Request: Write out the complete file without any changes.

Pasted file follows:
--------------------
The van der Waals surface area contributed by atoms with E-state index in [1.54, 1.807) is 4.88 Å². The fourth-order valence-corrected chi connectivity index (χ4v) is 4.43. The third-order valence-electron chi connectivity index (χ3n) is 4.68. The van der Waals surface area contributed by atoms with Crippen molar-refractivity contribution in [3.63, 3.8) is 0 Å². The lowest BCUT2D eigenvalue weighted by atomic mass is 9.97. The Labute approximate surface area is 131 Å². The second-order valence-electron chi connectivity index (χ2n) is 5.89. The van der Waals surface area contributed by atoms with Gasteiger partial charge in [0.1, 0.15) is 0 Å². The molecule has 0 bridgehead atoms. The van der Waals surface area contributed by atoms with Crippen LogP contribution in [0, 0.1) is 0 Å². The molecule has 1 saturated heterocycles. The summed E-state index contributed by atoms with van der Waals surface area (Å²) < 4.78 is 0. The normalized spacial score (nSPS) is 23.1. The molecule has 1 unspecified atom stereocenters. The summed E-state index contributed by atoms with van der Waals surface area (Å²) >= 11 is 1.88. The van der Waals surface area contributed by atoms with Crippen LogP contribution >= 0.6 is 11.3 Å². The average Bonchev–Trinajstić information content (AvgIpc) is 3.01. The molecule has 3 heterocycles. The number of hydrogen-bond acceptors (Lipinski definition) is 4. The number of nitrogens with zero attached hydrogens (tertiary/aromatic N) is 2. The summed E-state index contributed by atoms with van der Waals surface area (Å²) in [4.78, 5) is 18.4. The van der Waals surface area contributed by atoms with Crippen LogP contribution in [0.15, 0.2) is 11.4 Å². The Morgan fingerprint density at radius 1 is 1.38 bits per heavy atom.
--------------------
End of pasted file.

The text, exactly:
The van der Waals surface area contributed by atoms with E-state index in [1.54, 1.807) is 4.88 Å². The fourth-order valence-corrected chi connectivity index (χ4v) is 4.43. The third-order valence-electron chi connectivity index (χ3n) is 4.68. The van der Waals surface area contributed by atoms with Crippen molar-refractivity contribution in [3.63, 3.8) is 0 Å². The lowest BCUT2D eigenvalue weighted by atomic mass is 9.97. The Labute approximate surface area is 131 Å². The second-order valence-electron chi connectivity index (χ2n) is 5.89. The van der Waals surface area contributed by atoms with Gasteiger partial charge in [0.1, 0.15) is 0 Å². The molecule has 0 bridgehead atoms. The van der Waals surface area contributed by atoms with Crippen LogP contribution in [0, 0.1) is 0 Å². The molecule has 1 saturated heterocycles. The summed E-state index contributed by atoms with van der Waals surface area (Å²) < 4.78 is 0. The normalized spacial score (nSPS) is 23.1. The molecule has 1 unspecified atom stereocenters. The summed E-state index contributed by atoms with van der Waals surface area (Å²) >= 11 is 1.88. The van der Waals surface area contributed by atoms with Crippen LogP contribution >= 0.6 is 11.3 Å². The average Bonchev–Trinajstić information content (AvgIpc) is 3.01. The molecule has 3 heterocycles. The number of hydrogen-bond acceptors (Lipinski definition) is 4. The number of nitrogens with zero attached hydrogens (tertiary/aromatic N) is 2. The summed E-state index contributed by atoms with van der Waals surface area (Å²) in [4.78, 5) is 18.4. The van der Waals surface area contributed by atoms with Crippen LogP contribution in [0.15, 0.2) is 11.4 Å². The Morgan fingerprint density at radius 1 is 1.38 bits per heavy atom.